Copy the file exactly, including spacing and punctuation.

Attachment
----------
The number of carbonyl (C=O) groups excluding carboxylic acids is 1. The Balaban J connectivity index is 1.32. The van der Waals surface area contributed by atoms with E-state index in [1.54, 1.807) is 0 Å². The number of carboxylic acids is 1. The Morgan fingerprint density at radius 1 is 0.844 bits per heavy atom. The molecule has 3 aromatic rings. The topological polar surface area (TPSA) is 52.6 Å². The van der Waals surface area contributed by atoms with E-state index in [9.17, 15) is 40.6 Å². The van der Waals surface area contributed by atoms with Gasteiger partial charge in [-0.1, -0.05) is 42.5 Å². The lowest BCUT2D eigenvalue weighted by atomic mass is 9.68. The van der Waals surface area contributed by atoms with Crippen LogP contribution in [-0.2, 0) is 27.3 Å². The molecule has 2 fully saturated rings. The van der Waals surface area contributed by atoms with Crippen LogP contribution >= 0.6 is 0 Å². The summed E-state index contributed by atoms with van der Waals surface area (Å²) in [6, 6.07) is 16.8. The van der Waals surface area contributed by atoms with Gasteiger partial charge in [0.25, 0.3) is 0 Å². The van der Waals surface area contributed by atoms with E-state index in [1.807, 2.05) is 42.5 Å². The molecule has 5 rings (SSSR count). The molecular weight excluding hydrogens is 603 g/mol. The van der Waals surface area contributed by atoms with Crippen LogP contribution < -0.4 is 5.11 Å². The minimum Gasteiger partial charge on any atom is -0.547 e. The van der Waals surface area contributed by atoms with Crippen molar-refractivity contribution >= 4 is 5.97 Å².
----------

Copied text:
The number of carbonyl (C=O) groups excluding carboxylic acids is 1. The Balaban J connectivity index is 1.32. The van der Waals surface area contributed by atoms with E-state index in [1.54, 1.807) is 0 Å². The number of carboxylic acids is 1. The Morgan fingerprint density at radius 1 is 0.844 bits per heavy atom. The molecule has 3 aromatic rings. The topological polar surface area (TPSA) is 52.6 Å². The van der Waals surface area contributed by atoms with E-state index in [9.17, 15) is 40.6 Å². The van der Waals surface area contributed by atoms with Gasteiger partial charge in [-0.1, -0.05) is 42.5 Å². The lowest BCUT2D eigenvalue weighted by atomic mass is 9.68. The van der Waals surface area contributed by atoms with Crippen LogP contribution in [-0.2, 0) is 27.3 Å². The molecule has 2 fully saturated rings. The van der Waals surface area contributed by atoms with Crippen LogP contribution >= 0.6 is 0 Å². The summed E-state index contributed by atoms with van der Waals surface area (Å²) in [6, 6.07) is 16.8. The van der Waals surface area contributed by atoms with Gasteiger partial charge in [0.25, 0.3) is 0 Å². The van der Waals surface area contributed by atoms with E-state index in [1.807, 2.05) is 42.5 Å². The molecule has 5 rings (SSSR count). The molecular weight excluding hydrogens is 603 g/mol. The van der Waals surface area contributed by atoms with Crippen LogP contribution < -0.4 is 5.11 Å². The minimum Gasteiger partial charge on any atom is -0.547 e. The van der Waals surface area contributed by atoms with Crippen molar-refractivity contribution >= 4 is 5.97 Å².